5 Signs You're Having a Big Baby

Wondering if you're having a big baby? Here are some signs you might have a bigger bouncing bundle of joy on your hands.

Pregnant Women Holding Ultrasound Image
Photo: Natalia Deriabina/Shutterstock

If you're pregnant and have ever wondered how big your baby will be at delivery, you're not alone. Many expecting parents wonder how much their little one will weigh when they are born.

Not only is it just plain fun to try to guess your baby's size, but there are practical reasons you might want to know how big your baby is. For instance, should you stock up on newborn diapers or will you need preemie sizes? Should you skip the newborn onesies and head right to 0-3 months? What about even bigger sizes?

There isn't always an exact science to predicting how big your baby might be, but here are a few facts about "big" babies and some ways you (and your doctor) may try to tell if you're having a big baby.

What is a "Big" Baby?

Medically speaking, a big baby is known as fetal macrosomia and refers to any baby that is born weighing more than 8 pounds and 13 ounces. In the U.S., the average baby weighs just over 7.15 pounds. UpToDate also notes that in some wealthier countries, the threshold of 9 pounds, 15 ounces may be used.

The true rate of fetal macrosomia is relatively small, at around 9% of babies worldwide. But there are some risks to a baby having fetal macrosomia to both the person delivering the baby and the baby as well. And the bigger your baby is, the more the risks can increase.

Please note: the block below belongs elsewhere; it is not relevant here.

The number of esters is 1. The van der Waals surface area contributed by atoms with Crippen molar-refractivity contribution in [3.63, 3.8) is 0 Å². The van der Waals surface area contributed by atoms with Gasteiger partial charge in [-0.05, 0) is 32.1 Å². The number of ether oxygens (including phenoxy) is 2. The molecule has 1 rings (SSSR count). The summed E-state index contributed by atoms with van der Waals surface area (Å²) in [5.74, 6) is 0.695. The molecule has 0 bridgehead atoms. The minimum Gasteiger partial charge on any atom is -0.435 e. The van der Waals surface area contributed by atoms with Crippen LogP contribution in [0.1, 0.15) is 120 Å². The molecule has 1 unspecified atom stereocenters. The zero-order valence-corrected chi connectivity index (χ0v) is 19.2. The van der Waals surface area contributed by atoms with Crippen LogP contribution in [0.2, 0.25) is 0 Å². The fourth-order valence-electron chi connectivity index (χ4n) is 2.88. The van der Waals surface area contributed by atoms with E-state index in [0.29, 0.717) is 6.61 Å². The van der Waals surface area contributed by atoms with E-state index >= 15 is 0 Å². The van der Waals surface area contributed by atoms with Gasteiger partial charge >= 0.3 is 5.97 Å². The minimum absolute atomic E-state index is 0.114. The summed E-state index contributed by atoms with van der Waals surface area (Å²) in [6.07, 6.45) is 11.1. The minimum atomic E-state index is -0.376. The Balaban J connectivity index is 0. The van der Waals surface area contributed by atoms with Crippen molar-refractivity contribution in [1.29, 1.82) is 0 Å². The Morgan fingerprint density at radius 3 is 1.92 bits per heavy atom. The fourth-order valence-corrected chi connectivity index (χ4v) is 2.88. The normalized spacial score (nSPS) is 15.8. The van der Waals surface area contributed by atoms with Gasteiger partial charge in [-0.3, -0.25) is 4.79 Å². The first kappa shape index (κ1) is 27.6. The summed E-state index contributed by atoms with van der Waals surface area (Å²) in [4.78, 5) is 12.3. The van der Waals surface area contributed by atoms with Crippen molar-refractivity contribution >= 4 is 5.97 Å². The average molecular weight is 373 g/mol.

Potential Risks of Having a Big Baby

For the person going through delivery, some of the risks that a larger baby might bring include:

  • Increased risk of bleeding with labor and delivery
  • Injuries to your body from delivery
  • Longer labor
  • Increased need for C-section
  • Increased need for labor interventions, such as a vacuum

Your baby may also be at a risk for some health complications if they are diagnosed with fetal macrosomia. For instance, larger babies often have:

  • Trouble regulating their sugar
  • Jaundice
  • Breathing problems
  • Increased risk of injury during birth

There is also some evidence that large babies may go on to develop insulin resistance later in life, which can cause additional medical complications such as diabetes and obesity.

5 Signs You're Having a Big Baby

Doctors use a few different methods to help predict how big your baby might be, although no one method will be 100% accurate.

Here are a few clues your doctors may use to help determine if your bouncing bundle of joy will be on the bigger side.

1. Your pregnancy stomach measures larger than average

One way to help determine an estimate of fetal size will be based on how big your belly measures. If your stomach measures large for dates—meaning that your pregnant stomach measures larger than most people at that week of pregnancy—the doctors may assume it's because you are housing a larger baby inside.